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Voting is true sign of caring about Vicksburg’s future

Tuesday, June 6, is the 73rd anniversary of the invasion of Normandy, commonly known as “D-Day.”

It is also the date of the city’s general election for municipal offices and a referendum on the proposed 2 percent tax on hotel room rentals and food and beverage sales to finance the sports complex.

In a way, this is our D-Day. What happens June 6 could help determine the city’s future, not only for the next four years, but beyond. That’s why it’s so important for people to get out, go to the polls and cast their ballots in three city races and the referendum.

The voter turnout for the May 2 Democratic primary was 24 percent. That’s a disgrace. Some people blamed the poor turnout on the lack of competitive races, pointing out there was no Republican primary and there was South Ward Aldermen Willis Thompson, a Democrat, who was unopposed, creating a lack of interest in the race. Those are poor excuses for not taking the time to go by the polls and vote.

June 6, however, is a different story. The mayor’s race has three candidates. The incumbent North and South Ward candidates are opposed for re-election. Each race has pretty good candidates.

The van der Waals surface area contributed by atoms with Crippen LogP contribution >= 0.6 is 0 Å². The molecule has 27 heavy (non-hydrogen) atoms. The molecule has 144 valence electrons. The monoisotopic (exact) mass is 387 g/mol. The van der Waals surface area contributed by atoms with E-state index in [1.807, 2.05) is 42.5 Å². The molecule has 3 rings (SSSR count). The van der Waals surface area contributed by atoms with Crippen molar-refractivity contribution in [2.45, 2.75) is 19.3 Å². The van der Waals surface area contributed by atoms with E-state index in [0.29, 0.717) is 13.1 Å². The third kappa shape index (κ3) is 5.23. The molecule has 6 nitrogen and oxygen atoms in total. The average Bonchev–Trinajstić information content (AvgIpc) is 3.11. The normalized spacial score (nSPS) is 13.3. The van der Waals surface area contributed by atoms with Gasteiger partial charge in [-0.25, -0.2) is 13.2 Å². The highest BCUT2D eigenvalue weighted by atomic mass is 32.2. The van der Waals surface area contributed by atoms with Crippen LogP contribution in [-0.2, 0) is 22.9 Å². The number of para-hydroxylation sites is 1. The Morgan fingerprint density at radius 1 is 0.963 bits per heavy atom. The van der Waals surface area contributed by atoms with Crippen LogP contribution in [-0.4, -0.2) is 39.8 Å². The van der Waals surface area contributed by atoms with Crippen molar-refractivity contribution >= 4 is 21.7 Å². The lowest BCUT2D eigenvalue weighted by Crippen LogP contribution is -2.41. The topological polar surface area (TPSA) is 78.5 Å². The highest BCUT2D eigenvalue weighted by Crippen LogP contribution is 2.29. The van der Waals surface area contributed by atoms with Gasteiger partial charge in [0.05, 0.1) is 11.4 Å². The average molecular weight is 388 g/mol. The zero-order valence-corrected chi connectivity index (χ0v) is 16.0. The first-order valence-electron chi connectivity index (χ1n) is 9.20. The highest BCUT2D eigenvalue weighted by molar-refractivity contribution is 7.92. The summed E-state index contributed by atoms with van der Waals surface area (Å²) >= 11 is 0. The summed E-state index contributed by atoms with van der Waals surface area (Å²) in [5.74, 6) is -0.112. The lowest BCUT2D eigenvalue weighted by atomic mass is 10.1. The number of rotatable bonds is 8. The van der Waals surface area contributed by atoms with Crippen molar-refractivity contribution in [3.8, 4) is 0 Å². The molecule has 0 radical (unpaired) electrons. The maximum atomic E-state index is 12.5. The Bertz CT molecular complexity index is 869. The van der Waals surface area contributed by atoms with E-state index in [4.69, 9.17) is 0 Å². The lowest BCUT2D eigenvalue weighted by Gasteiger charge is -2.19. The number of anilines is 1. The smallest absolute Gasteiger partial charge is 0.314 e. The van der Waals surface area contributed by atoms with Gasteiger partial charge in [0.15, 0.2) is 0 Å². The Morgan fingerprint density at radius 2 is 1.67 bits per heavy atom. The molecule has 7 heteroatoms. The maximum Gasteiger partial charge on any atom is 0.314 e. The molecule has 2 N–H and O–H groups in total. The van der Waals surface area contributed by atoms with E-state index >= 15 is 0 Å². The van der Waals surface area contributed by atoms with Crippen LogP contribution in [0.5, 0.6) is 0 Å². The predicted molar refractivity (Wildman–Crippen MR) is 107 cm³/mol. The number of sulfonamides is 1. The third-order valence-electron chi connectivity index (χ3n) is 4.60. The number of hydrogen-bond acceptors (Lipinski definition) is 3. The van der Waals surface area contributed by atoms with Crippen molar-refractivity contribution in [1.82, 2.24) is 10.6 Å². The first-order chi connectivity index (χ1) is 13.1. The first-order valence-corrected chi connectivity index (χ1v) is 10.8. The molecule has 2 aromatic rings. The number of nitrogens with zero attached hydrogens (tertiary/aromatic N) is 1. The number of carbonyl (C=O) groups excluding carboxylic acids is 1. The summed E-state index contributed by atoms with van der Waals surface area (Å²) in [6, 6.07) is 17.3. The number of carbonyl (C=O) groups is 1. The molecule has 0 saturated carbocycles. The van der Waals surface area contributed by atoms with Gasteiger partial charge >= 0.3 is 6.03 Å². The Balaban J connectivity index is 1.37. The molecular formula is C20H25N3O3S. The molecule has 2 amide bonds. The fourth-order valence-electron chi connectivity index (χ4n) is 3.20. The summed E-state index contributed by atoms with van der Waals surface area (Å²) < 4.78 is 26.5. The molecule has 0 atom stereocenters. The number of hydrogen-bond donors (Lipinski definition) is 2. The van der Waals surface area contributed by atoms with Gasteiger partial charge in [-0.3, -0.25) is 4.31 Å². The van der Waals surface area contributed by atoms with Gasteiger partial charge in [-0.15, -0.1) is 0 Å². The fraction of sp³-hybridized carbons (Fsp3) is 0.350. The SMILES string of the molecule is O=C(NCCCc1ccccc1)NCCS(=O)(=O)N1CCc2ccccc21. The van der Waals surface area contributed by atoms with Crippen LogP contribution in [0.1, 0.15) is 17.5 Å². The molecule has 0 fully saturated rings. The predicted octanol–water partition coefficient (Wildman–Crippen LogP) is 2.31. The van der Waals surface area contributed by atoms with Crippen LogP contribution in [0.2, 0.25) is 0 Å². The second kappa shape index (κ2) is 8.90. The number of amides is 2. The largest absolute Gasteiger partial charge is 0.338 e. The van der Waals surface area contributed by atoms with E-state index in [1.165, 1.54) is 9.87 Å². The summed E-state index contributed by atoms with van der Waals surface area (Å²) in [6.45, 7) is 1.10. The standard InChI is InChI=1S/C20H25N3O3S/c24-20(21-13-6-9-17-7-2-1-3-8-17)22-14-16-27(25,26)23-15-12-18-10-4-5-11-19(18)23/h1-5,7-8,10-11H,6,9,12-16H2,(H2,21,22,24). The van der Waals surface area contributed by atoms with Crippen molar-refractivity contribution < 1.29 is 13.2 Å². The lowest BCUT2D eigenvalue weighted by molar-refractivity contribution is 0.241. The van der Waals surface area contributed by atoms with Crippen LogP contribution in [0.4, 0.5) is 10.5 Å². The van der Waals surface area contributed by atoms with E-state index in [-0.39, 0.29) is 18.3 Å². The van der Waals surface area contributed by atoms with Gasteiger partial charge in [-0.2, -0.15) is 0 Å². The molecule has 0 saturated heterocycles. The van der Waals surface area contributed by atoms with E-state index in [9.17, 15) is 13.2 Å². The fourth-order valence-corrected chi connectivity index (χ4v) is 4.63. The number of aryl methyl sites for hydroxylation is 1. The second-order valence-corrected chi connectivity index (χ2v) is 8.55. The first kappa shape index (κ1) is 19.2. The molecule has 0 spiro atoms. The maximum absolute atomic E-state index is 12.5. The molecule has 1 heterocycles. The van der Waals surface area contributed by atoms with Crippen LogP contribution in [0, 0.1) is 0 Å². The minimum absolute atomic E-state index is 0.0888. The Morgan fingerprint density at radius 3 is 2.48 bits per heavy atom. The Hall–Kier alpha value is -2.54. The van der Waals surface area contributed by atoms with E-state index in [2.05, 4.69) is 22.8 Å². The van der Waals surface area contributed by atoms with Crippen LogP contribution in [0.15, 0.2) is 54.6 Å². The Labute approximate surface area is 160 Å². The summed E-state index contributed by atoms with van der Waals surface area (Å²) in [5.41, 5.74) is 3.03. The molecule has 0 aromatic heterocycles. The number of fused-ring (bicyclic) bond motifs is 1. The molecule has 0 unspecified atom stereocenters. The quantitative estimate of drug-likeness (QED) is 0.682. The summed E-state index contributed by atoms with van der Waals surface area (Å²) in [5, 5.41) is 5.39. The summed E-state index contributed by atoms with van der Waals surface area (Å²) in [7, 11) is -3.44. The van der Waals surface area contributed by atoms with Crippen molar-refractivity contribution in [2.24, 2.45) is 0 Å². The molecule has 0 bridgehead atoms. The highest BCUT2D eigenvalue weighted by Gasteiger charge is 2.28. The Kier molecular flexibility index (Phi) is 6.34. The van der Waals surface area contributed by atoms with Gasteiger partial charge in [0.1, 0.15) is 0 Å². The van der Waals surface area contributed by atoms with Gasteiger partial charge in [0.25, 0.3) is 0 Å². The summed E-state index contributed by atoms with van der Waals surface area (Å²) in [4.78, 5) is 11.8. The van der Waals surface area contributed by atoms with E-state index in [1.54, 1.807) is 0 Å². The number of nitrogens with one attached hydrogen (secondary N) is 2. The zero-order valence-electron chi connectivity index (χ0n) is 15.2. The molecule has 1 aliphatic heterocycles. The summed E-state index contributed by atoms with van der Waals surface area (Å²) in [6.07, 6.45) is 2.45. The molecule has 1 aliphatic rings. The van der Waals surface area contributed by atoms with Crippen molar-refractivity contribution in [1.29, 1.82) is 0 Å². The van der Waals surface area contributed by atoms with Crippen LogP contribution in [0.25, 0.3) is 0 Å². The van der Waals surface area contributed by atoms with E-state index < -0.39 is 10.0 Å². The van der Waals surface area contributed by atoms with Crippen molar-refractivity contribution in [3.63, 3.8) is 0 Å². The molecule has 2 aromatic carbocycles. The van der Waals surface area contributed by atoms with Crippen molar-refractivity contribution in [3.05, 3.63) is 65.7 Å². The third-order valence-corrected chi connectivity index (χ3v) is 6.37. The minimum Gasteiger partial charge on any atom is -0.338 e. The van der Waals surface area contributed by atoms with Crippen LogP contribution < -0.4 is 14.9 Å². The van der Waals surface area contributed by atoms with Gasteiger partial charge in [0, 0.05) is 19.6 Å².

And there is the referendum, which could have a bigger effect on Vicksburg and Warren County than the elections for city officials. For years, people have complained about the lack of recreation facilities and for worthwhile activities for youth. Some people have pointed to other communities, saying, “Look what they have, why can’t we have that.” Here’s the opportunity to “have that.”

The Board of Mayor and Aldermen have developed a plan for a sports complex that will provide recreational opportunities for youth and provide and economic development tool that can attract people to our city where they can enjoy the other attractions we offer like the Vicksburg National Military Park.

This coming election, more than ever, is about our future, and people need to learn about the candidates and then come out to vote.

Vicksburg residents have often been commended for their civic pride and concern about their community, but a 24 percent voter turnout belittles that reputation.

And a similar or less turnout June 6 will raise questions whether the residents care about their city and its future.